Besides the bad behavior or bad decision-making on the part of the first slave, what’s the point here? That we’re all in debt? Or that we’ve all been set free from a debt that we couldn’t pay in 150,000 years? Salvation is being set free to live as though we were already a part of the kin-dom of God, because we are. In which case, our default ought to be forgiveness. We ought to lead with grace. That’s the invitation that Jesus issues to us here. not that we count how many times we should forgive someone until we reach some magic number that then allows us to walk away or, worse yet, wreak some vengeance on them for being so mean to us.

Jesus doesn’t say we’ve got to sit there and take it, though. He doesn’t say that we’ve got to put ourselves in harm’s way in order to be the forgiving types that he wants us to be. We can be forgiving from a distance; we can protect ourselves and others in our care by removing ourselves from a toxic situation. We can be set free from suffering and from oppression. We can escape from Egypt.

Wait a sec … Rev. Val, you said we were going to picnic with you today without even leaving home. How did we end up in Egypt?

Let me explain, but first a worship-warning: I’m going to do my best to clean it up, but this story has some violent elements and unhappy endings for some of the characters, so if you have small children present, please be forewarned.

The Old Testament reading for today is Exodus 14:19-31, and is the story about how Moses was leading the Israelites away from Egypt after Pharoah had told them they could leave. But good old Pharoah, being the upstanding guy he was, changed his mind, gathered up his army and gave chase.

Moses and the Israelites found themselves trapped between the Red Sea and Pharoah’s armies. God’s angel and a cloud with a pillar of fire were traveling with the Israelites, and both moved to the back of the caravan and created a boundary between them so that Pharoah’s army couldn’t advance. God told Moses to wave his hand over the sea and the waters parted, leaving dry land with a wall of water on either side. The Israelites crossed on the dry land. Pharoah’s army started to cross, but the agents of God – the angel and the pillar of fire caused their chariots’ wheels to get stuck, slowing them down enough that the last of the Israelites were able to cross over safely. Then God let the walls of water fall down onto the Pharoah’s chariots, horses, and their riders. They didn’t survive, and the now intact Red Sea created a physical boundary between Pharoah and the Israelites.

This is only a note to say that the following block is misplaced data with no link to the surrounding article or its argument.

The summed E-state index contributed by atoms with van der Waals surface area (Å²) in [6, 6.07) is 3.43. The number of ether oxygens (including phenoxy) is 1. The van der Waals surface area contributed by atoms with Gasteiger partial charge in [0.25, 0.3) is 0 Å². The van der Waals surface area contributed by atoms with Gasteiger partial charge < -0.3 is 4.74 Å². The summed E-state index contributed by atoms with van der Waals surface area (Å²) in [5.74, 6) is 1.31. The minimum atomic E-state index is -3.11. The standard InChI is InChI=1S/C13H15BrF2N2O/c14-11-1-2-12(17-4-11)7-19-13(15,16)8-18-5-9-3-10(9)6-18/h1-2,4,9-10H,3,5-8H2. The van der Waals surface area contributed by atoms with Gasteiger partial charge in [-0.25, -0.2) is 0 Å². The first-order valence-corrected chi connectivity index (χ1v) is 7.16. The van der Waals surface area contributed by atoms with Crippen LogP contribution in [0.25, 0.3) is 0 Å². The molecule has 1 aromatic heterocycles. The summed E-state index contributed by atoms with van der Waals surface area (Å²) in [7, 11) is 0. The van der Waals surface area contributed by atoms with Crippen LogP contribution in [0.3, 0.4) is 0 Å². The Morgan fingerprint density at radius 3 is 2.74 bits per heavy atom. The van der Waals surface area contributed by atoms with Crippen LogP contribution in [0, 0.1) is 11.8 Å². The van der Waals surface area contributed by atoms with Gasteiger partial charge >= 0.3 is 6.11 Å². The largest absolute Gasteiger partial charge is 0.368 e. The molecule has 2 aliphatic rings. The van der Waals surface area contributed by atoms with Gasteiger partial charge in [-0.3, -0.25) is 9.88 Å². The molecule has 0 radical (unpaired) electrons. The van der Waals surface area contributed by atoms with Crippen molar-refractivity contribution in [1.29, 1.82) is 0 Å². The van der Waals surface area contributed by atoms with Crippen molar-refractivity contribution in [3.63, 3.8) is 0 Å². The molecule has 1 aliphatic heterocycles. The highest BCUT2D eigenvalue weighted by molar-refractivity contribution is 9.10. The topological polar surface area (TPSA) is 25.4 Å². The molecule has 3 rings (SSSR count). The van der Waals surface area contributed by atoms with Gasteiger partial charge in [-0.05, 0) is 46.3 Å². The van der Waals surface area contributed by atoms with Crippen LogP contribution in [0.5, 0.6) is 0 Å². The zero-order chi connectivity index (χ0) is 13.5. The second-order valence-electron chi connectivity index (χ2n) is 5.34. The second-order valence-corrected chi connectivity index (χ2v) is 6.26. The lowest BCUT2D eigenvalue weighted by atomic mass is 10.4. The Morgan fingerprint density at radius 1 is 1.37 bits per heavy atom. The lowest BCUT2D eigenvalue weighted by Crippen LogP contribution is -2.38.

Certainly, the liberation of a people from bondage in Egypt is a powerful witness to the justice and care of God. Yet it is hard not to be a little squeamish over the accounting of even an enemy force being wiped out in the crashing of waters as the Red Sea returned to its rightful place. Or the account of the enemy force getting stuck in the mud of the Sea of Reeds as the new-fangled sign of the arms-race superiority Egyptian chariots proved too heavy for the marshy ground. We could skip the passage and jump to Exodus 15 which the lectionary preparers gave us a choice this week, joining the party of celebration over this mass death.

Jewish rabbis have struggled with this story from the very beginning, and indeed the witness in the Hebrew scripture as a whole is very divided over this harsh and all too prevalent reality. On the one hand, we should celebrate the end of wickedness. On the other hand, can we celebrate such killing? Should we sing with such exuberance of “the horse and rider he has thrown into the sea”?

You might think, especially based on the next chapter in Exodus and Miriam the Prophet’s song celebrating their escape, that God was and is a God of War, a warrior God. It’s easy to miss the point that what God really did was liberate his chosen people and create a boundary physical between them and the ones who had enslaved them … boundaries are not only a good thing, but they’re also clearly lifesaving. It’s completely acceptable to set boundaries.